WEST DES MOINES, Iowa — Facing a likely defeat in Tuesday’s caucuses, Rick Perry encouraged supporters to keep the faith as his advisers looked to the coming contest in South Carolina as the first real test of his presidential campaign.
Perry visited with volunteers early in the day in hopes of buoying their enthusiasm in the face of public and private polling that indicated he would be sorely disappointed when the results are announced Tuesday night.
The Texas governor compared caucus day to a military campaign.
“This is Concord. This is Omaha Beach,” he said, referencing past conflicts. “This is going up the hill, realizing that the battle is worthy. This is about sacrifice. Every man and woman has sacrificed your time, your treasure, your reputation. But you’re doing it out of love for this country. That is what gets us up every day, gives us the courage, the fortitude, the focus to go do what we have done for the last almost six months.”
Perry entered the race in August to great fanfare but, faced with a compressed timeline, proved unable to sustain the sizzle.
On Tuesday, he urged supporters to stick with him and pointed to his 16-year courtship of his wife, Anita. At the same time, his advisers began casting the Iowa contest as a practice run for states to come, specifically the South’s first primary in South Carolina on Jan. 21.
“She was a hard sell, folks. If it’s 16 years to talk her into marrying me, then however (many) months we need to do to talk Americans into our vision, that’s what we’re going to do,” Perry said, suggesting an exit from the campaign at this stage was unlikely.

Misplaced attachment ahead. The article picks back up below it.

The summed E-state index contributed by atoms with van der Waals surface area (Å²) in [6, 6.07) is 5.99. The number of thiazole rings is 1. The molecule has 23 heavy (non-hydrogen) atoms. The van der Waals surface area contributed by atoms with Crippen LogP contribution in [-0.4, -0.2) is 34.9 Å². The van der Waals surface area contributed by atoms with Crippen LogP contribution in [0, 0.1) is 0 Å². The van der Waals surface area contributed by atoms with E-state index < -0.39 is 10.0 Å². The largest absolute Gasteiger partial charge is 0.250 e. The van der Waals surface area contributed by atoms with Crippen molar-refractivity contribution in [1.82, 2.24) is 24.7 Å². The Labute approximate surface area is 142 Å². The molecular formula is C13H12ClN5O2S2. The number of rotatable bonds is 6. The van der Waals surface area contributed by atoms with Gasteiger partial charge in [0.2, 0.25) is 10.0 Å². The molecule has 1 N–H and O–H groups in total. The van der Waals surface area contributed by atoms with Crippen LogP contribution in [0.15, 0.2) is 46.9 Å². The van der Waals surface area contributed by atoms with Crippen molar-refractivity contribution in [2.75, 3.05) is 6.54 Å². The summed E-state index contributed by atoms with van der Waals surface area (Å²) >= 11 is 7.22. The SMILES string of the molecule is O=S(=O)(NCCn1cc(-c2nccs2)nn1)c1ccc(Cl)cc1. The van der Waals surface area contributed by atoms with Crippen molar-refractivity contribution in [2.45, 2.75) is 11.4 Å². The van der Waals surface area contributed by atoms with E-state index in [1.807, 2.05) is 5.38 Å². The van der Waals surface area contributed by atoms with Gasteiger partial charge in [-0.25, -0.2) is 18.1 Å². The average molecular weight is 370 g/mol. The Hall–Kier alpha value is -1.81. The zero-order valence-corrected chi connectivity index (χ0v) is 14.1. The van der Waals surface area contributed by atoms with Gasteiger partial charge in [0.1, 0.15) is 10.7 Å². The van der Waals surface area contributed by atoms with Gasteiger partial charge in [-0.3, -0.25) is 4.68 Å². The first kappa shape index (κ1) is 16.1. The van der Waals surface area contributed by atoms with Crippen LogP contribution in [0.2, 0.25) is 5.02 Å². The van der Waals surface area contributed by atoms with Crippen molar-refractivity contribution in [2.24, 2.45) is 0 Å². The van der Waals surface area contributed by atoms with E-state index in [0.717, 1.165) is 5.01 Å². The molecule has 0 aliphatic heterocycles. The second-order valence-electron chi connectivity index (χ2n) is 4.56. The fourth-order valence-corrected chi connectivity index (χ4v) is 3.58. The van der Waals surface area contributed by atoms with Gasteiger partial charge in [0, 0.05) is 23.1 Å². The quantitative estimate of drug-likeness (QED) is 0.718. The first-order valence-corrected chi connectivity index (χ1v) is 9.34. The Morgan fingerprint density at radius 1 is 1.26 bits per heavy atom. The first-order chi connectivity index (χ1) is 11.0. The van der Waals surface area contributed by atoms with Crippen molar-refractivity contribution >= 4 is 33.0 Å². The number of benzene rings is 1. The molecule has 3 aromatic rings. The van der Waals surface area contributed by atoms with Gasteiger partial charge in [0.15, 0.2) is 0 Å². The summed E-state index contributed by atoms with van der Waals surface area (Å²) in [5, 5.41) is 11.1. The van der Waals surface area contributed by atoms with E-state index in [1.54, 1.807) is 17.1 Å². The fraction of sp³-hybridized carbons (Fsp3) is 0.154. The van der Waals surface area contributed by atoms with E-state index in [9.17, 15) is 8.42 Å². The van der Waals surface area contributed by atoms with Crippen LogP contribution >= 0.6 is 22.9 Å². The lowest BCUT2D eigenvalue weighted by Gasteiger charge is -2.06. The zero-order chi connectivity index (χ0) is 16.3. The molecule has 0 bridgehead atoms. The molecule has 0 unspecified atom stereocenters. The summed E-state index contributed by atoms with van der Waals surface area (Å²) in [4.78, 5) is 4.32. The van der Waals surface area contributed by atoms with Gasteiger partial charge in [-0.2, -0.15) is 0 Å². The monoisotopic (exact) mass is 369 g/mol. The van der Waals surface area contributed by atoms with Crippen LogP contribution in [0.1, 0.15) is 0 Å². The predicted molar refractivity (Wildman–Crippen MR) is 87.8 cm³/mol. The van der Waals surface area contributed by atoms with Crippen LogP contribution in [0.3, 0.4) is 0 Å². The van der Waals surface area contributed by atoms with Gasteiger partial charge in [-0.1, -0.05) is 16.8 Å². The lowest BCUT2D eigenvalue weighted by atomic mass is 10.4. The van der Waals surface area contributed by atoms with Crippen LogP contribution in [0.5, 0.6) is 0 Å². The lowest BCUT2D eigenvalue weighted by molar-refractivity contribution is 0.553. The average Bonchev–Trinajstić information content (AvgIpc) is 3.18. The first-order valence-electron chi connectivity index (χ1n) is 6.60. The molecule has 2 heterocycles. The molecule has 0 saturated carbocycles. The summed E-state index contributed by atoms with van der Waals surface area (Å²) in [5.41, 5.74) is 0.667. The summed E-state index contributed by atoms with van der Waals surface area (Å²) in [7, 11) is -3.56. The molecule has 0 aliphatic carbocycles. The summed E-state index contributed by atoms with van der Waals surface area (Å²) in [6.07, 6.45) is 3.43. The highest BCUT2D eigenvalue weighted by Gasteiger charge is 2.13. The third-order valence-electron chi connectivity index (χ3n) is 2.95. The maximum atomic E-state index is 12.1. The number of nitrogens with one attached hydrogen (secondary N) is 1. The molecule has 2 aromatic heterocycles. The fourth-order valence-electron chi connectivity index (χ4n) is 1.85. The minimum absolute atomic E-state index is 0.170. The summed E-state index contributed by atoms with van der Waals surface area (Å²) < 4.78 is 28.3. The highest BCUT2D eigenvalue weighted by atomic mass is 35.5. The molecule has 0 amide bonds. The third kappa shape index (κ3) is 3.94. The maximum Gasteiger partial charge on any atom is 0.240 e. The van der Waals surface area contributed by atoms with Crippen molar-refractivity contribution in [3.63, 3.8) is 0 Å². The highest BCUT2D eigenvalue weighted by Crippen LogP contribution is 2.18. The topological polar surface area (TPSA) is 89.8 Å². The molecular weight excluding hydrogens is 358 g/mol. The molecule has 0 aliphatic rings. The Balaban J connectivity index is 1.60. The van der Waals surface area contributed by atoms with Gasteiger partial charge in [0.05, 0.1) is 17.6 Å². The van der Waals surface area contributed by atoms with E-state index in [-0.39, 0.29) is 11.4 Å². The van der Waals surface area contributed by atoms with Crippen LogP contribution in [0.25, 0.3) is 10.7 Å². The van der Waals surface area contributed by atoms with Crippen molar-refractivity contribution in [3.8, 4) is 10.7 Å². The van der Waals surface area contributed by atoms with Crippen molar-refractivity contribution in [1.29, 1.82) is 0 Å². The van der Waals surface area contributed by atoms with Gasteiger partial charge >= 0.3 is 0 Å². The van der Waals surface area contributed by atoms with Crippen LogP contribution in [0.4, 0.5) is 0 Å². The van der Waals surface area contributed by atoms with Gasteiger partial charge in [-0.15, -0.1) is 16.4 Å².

Perry also tried to encourage supporters a day earlier.
“When we win the big Iowa caucuses tomorrow, that’s the only one that matters,” the candidate boomed in Perry, Iowa.
But that was a longshot prediction, if the public and private polls are correct.
The final Des Moines Register poll, released Saturday, showed Perry at 11 percent and trailing four rivals with Mitt Romney and Ron Paul in a dead heat.
The Texas governor made a last-minute push Tuesday to avoid an embarrassing finish. He met with volunteers and then planned to rally potential caucus-goers at separate town hall events.
Perry’s team also was planning events in South Carolina for Wednesday and hoping a jumbled pecking order would emerge from Iowa’s caucuses.
“We didn’t come into this race lightly. We came into it with both feet on the ground,” Anita Perry told supporters in morning pep talk that reflected the dour mood. “You know what we’ve learned through this? Loyalty and friends. That’s what gets you through it.”